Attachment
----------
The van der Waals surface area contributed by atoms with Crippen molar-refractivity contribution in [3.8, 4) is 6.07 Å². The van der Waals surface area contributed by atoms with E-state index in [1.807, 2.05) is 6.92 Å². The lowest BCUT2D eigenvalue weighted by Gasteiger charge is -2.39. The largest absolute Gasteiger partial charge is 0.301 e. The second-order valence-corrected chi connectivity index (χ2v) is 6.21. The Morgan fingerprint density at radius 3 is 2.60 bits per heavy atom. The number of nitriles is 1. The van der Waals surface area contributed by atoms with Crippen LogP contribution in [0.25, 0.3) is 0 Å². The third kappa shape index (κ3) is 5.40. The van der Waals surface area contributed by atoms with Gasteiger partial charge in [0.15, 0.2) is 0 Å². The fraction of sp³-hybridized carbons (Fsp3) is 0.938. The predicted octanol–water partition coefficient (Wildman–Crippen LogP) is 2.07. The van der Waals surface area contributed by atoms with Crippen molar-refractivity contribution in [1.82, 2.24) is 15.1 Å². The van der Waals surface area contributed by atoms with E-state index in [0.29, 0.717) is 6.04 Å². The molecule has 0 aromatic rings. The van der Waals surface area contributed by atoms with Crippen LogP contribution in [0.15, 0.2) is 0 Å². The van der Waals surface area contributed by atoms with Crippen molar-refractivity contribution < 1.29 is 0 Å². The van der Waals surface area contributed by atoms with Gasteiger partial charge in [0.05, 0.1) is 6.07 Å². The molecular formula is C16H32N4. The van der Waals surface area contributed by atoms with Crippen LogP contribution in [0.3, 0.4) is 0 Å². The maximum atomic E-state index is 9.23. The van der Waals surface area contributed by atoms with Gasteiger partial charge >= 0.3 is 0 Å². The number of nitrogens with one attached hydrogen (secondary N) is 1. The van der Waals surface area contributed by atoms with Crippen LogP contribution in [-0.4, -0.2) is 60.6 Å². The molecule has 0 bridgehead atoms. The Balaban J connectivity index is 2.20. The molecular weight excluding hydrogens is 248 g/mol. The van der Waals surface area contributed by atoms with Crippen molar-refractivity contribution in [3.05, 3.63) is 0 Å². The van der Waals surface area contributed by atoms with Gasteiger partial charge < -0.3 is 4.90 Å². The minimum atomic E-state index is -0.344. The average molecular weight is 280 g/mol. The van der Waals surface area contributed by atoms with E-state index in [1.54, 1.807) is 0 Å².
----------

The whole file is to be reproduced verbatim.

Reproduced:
The van der Waals surface area contributed by atoms with Crippen molar-refractivity contribution in [3.8, 4) is 6.07 Å². The van der Waals surface area contributed by atoms with E-state index in [1.807, 2.05) is 6.92 Å². The lowest BCUT2D eigenvalue weighted by Gasteiger charge is -2.39. The largest absolute Gasteiger partial charge is 0.301 e. The second-order valence-corrected chi connectivity index (χ2v) is 6.21. The Morgan fingerprint density at radius 3 is 2.60 bits per heavy atom. The number of nitriles is 1. The van der Waals surface area contributed by atoms with Crippen LogP contribution in [0.25, 0.3) is 0 Å². The third kappa shape index (κ3) is 5.40. The van der Waals surface area contributed by atoms with Gasteiger partial charge in [0.15, 0.2) is 0 Å². The fraction of sp³-hybridized carbons (Fsp3) is 0.938. The predicted octanol–water partition coefficient (Wildman–Crippen LogP) is 2.07. The van der Waals surface area contributed by atoms with Crippen molar-refractivity contribution in [1.82, 2.24) is 15.1 Å². The van der Waals surface area contributed by atoms with E-state index in [0.29, 0.717) is 6.04 Å². The molecule has 0 aromatic rings. The van der Waals surface area contributed by atoms with Crippen LogP contribution in [0.15, 0.2) is 0 Å². The van der Waals surface area contributed by atoms with Crippen molar-refractivity contribution < 1.29 is 0 Å². The van der Waals surface area contributed by atoms with Gasteiger partial charge in [0.05, 0.1) is 6.07 Å². The molecular formula is C16H32N4. The van der Waals surface area contributed by atoms with Crippen LogP contribution in [0.3, 0.4) is 0 Å². The maximum atomic E-state index is 9.23. The van der Waals surface area contributed by atoms with Gasteiger partial charge >= 0.3 is 0 Å². The number of nitrogens with one attached hydrogen (secondary N) is 1. The van der Waals surface area contributed by atoms with Crippen LogP contribution in [-0.4, -0.2) is 60.6 Å². The molecule has 0 bridgehead atoms. The Balaban J connectivity index is 2.20. The molecular weight excluding hydrogens is 248 g/mol. The van der Waals surface area contributed by atoms with Crippen molar-refractivity contribution in [3.05, 3.63) is 0 Å². The van der Waals surface area contributed by atoms with Gasteiger partial charge < -0.3 is 4.90 Å². The minimum atomic E-state index is -0.344. The average molecular weight is 280 g/mol. The van der Waals surface area contributed by atoms with E-state index in [1.54, 1.807) is 0 Å².